Explorers Elisha Kane and Isaac Hayes wintered with the Polar Inuit in 1853 and 1861, respectively, and reported that the Polar Inuit lacked kayaks, leisters, and bows and arrows and that their snow houses did not have the long heat-saving entryways that were seen among other Inuit populations. They could not hunt caribou, could only hunt seals during part of the year, and were unable to harvest arctic char efficiently, although char were plentiful in local streams (28). Apparently the population was struck by an epidemic in the 1820s that carried away the older, knowledgeable members of the group, and according to custom, their possessions had to be buried with them (29). The Polar Inuit lived without these tools until about 1862, when they were visited by a group of Inuit who migrated to Greenland from Baffin Island (28, 29). There is every reason to believe that these tools would have been useful between 1820 and 1862. The Polar Inuit population declined during this period, and the tools were immediately adopted once they were reintroduced. After their introduction, population size increased. It is also telling that the kayaks used by the Polar Inuit around the turn of the century closely resemble the large, beamy kayaks used by Baffin Island Inuit and not the small sleek kayaks of the West Greenland Inuit. Over the next half century the Polar Inuit kayak design converged back to the West Greenland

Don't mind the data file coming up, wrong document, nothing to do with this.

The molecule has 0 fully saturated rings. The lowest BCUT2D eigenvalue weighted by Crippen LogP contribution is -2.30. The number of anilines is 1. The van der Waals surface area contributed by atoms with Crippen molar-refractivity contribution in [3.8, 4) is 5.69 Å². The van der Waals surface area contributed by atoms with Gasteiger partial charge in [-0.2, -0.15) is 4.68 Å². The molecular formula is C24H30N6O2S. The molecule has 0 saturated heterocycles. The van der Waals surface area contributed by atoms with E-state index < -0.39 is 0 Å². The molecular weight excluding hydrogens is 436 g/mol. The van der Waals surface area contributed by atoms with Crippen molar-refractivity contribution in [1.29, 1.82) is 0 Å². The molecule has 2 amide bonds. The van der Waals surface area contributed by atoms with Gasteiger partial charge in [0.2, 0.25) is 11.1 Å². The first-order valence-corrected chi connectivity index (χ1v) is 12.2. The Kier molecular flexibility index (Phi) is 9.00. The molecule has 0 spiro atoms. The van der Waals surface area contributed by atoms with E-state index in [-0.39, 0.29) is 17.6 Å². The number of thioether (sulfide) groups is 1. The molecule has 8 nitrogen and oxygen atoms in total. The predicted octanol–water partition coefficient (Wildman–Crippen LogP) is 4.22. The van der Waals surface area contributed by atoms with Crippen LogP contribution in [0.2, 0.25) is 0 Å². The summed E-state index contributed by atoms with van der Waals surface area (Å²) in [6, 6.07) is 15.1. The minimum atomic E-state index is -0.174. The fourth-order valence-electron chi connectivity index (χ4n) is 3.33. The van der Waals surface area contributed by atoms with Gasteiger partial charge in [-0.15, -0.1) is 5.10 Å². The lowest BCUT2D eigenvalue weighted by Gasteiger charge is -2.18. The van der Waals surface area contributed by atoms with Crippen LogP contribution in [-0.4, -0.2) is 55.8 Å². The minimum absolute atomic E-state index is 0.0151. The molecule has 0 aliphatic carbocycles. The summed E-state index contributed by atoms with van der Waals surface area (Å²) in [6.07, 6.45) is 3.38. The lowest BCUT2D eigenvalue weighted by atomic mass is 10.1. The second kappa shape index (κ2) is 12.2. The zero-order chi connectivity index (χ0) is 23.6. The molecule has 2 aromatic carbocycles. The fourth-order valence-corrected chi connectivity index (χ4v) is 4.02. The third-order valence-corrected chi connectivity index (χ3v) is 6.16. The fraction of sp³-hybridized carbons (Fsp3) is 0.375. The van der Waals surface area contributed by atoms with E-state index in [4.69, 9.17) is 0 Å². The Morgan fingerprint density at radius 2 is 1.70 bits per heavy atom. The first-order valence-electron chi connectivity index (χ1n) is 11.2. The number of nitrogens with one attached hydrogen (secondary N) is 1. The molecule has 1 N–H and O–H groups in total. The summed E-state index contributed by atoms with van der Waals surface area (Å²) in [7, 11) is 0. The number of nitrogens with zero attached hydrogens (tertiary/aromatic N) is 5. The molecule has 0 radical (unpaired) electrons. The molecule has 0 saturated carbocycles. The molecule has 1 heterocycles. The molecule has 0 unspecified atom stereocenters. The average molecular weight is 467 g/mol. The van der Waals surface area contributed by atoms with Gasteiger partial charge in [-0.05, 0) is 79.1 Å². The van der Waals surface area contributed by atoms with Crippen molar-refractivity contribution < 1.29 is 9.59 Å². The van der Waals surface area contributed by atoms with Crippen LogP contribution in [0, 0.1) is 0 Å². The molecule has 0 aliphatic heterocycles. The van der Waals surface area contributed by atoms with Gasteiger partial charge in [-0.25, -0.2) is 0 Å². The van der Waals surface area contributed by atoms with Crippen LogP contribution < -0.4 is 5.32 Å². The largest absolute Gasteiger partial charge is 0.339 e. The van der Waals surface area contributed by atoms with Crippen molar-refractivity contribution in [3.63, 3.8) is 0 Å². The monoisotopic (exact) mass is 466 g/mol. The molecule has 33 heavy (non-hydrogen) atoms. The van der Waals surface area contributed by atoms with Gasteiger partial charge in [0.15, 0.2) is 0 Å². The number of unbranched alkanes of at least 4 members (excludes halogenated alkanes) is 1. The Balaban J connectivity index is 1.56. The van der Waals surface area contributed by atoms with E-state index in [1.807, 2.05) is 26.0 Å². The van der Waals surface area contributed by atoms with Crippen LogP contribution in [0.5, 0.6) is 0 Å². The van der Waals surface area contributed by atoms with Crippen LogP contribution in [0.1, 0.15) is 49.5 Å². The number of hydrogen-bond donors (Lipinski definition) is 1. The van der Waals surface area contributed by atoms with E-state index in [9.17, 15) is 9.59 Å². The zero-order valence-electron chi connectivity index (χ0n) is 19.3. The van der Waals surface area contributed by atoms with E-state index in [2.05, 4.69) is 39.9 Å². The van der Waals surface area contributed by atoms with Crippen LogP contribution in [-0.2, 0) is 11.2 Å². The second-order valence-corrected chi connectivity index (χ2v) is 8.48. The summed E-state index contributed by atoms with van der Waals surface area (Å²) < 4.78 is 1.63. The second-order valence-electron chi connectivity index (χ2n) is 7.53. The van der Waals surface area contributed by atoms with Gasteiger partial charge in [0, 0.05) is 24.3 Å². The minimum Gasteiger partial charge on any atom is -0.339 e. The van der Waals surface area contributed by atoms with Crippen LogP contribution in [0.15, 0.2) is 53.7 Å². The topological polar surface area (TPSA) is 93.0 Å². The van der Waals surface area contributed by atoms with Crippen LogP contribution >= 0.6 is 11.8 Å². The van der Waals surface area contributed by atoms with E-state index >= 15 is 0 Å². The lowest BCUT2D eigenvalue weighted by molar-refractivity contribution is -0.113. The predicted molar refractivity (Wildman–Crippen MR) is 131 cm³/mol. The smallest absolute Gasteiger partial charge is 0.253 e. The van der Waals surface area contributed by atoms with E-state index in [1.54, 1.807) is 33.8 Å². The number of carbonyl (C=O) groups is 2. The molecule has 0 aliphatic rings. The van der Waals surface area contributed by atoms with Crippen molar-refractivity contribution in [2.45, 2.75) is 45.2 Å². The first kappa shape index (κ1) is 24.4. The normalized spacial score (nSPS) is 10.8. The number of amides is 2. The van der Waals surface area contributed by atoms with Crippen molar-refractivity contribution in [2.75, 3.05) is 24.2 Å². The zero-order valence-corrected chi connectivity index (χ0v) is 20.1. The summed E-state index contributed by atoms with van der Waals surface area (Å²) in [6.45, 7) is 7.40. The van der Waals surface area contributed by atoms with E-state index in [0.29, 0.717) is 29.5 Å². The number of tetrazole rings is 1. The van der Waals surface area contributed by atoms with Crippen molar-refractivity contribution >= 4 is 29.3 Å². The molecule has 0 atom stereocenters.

design (30). If this inference is correct it means that for 40 years (nearly two generations) the Polar Inuit could have benefitted from the lost knowledge. Moreover, they collectively remembered kayaks, leisters, and bows and arrows, but did not know how to make them and could not recreate that knowledge.
Boyd and Richerson PNAS 2011. Ungated copy of original article.